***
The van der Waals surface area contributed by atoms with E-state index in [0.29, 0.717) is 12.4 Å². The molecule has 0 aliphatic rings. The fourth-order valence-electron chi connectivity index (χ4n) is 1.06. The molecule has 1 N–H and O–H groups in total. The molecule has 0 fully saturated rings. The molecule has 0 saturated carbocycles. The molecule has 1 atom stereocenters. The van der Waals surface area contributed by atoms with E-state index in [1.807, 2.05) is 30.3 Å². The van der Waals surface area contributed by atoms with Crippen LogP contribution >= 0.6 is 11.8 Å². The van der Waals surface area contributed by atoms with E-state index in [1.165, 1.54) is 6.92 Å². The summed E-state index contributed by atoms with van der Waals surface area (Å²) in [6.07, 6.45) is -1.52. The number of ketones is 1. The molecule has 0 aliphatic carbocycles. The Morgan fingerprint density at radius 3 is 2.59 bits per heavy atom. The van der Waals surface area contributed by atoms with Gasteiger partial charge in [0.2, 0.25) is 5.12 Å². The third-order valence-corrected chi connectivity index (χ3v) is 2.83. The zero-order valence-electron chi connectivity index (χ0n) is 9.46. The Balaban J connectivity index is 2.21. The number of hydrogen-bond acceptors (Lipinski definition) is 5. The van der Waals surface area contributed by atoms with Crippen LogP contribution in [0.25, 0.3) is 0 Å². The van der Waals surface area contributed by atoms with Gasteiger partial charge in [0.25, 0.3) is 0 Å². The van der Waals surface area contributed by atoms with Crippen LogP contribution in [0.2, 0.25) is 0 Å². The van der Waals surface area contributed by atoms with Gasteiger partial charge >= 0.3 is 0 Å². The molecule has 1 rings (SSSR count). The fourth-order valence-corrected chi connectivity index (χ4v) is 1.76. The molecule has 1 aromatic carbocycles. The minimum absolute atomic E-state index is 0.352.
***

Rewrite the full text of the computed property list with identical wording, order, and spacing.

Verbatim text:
The van der Waals surface area contributed by atoms with E-state index in [0.29, 0.717) is 12.4 Å². The molecule has 0 aliphatic rings. The fourth-order valence-electron chi connectivity index (χ4n) is 1.06. The molecule has 1 N–H and O–H groups in total. The molecule has 0 fully saturated rings. The molecule has 0 saturated carbocycles. The molecule has 1 atom stereocenters. The van der Waals surface area contributed by atoms with E-state index in [1.807, 2.05) is 30.3 Å². The van der Waals surface area contributed by atoms with Crippen LogP contribution >= 0.6 is 11.8 Å². The van der Waals surface area contributed by atoms with E-state index in [1.165, 1.54) is 6.92 Å². The summed E-state index contributed by atoms with van der Waals surface area (Å²) in [6.07, 6.45) is -1.52. The number of ketones is 1. The molecule has 0 aliphatic carbocycles. The Morgan fingerprint density at radius 3 is 2.59 bits per heavy atom. The van der Waals surface area contributed by atoms with Gasteiger partial charge in [0.2, 0.25) is 5.12 Å². The third-order valence-corrected chi connectivity index (χ3v) is 2.83. The zero-order valence-electron chi connectivity index (χ0n) is 9.46. The Balaban J connectivity index is 2.21. The number of hydrogen-bond acceptors (Lipinski definition) is 5. The van der Waals surface area contributed by atoms with Crippen LogP contribution in [0.25, 0.3) is 0 Å². The van der Waals surface area contributed by atoms with Gasteiger partial charge in [0.25, 0.3) is 0 Å². The van der Waals surface area contributed by atoms with Crippen LogP contribution in [0.2, 0.25) is 0 Å². The van der Waals surface area contributed by atoms with Gasteiger partial charge >= 0.3 is 0 Å². The molecule has 1 rings (SSSR count). The fourth-order valence-corrected chi connectivity index (χ4v) is 1.76. The molecule has 1 aromatic carbocycles. The minimum absolute atomic E-state index is 0.352.